In my tens of thousands of games (no, seriously) of Win 7 Minesweeper, I worked out lots of patterns but never considered how the game actually works. A self-imposed AngularJS exercise later, I’ve formalized the (very simple) behaviors of the game, as detailed below.
First, some setup. TLDR: open those and only those cells that do not contain a mine.
The Minesweeper board is an
W array of cells. Each cell starts out closed. Beneath an unknown subset of these cells are hidden
When a player clicks a closed cell, it opens and one of the following occurs:
- If the cell contains a mine, the game is lost.
- If the cell is adjacent to
nmines, the cell opens and contains the number
- If the cell is empty (neither contains nor borders mines), it opens and opens its neighbors recursively.
The following click behaviors are supported:
- Left-click a closed cell: the cell opens.
- Right-click a closed cell: toggles the cell flag. While the cell is flagged, left-clicking it does nothing.
- Hold both mouse buttons and release one of them on an open number cell: if the cell displays
nand borders exactly
nflagged cells, its unflagged neighbors are recursively opened.
The end conditions are:
- The player clicks a mine: the game ends and allows no further interaction, save for restarting the game.
- The player opens every cell that does not contain a mine: this wins the game.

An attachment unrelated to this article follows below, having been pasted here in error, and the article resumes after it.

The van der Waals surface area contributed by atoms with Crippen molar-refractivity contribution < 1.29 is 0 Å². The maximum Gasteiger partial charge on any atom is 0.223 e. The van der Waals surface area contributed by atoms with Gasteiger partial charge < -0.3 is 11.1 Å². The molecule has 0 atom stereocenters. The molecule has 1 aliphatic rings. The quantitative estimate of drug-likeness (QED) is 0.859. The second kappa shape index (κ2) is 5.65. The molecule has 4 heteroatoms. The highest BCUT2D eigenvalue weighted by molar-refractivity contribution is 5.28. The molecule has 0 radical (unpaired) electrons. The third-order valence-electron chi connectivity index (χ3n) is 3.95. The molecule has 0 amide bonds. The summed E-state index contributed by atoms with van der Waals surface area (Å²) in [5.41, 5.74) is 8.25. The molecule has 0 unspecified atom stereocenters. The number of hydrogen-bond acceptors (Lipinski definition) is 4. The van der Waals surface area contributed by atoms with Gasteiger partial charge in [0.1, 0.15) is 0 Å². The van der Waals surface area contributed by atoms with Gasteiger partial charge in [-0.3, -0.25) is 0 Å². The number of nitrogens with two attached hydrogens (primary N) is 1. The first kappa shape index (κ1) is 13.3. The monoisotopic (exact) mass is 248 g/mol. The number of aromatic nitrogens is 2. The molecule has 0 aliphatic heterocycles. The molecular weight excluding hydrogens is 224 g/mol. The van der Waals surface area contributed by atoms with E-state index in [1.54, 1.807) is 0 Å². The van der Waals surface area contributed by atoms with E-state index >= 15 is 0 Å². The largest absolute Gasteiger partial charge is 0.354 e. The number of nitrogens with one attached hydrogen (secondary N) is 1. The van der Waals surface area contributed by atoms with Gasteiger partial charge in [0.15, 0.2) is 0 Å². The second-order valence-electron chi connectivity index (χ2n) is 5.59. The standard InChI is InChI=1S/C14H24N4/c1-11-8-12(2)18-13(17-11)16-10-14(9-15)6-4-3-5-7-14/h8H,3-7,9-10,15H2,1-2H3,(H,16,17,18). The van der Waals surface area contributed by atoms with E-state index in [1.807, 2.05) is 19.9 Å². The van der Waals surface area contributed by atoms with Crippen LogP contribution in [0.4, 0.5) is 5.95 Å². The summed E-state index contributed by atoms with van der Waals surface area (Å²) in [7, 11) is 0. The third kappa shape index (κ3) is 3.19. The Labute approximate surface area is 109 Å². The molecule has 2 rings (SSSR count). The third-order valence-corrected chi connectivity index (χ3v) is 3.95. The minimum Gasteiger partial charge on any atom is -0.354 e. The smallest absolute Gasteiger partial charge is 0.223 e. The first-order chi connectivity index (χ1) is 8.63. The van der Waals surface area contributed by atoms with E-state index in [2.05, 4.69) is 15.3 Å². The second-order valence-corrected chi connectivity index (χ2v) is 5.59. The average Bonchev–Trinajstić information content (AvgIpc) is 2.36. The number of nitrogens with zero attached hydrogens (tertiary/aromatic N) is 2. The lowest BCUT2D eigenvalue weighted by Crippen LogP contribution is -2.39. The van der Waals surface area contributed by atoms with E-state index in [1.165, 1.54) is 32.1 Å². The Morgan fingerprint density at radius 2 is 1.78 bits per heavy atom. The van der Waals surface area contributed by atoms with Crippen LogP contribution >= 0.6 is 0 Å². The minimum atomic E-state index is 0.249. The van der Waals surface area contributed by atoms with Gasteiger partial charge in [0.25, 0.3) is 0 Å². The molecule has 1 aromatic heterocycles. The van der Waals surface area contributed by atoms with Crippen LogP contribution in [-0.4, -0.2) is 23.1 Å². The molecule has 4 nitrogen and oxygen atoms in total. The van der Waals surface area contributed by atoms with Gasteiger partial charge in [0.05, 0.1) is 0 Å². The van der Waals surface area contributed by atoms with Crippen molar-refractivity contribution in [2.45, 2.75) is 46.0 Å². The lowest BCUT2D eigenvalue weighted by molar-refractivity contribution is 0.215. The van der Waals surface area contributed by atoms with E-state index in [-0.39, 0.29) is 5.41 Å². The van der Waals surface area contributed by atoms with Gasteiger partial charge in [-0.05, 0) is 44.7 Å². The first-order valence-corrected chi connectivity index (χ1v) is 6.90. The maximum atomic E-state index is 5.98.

- The player resets the game.
One of the two interesting parts of this is the algorithm to open cells. It turns out to be nothing more than this:
- If the cell is a mine, lose.
- If the cell is a number cell, just reveal that cell.
- If the cell is empty, it borders no mines. That means it’s safe to open all of its neighbors. If any of its neighbors are empty, open them too, recursively. If the cell is a number cell, just open that one - it will be guaranteed mine-free.
This way, when clicking an empty cell, we end up doing a depth-first search and propagating the opening method through the island of adjacent empty cells.
Generating the Board
This is also simple. For each one of the
N mines, do the loop:
- Generate two random coordinates into the board.
- If the coords are already on a mine, generate a new pair.
- Repeat till you hit a free cell.
Of course, since we’re poking the board randomly, this could run for a long time. But, if the total number of cells in the board (
H*W) is substantially greater than the number of mines (e.g., the standard “advanced” board is 30x16 = 480 with 99 mines), then you’re very unlikely to get too many conflicts.
Some less fancy implementations of Minesweeper just generate a board and let the player start. The problem is, the player might land on a mine right away and that’s annoying. So you can wait to generate the board (a cheap process) until the user’s first click and then make sure that there’s no mine there. And, to be nice, make sure there are no mines within a 3x3 square of the click location.
As mentioned above, the click-two-buttons-on-a-number behavior is very nice to have for a faster player. It’s also nice to have double click trigger the same behavior.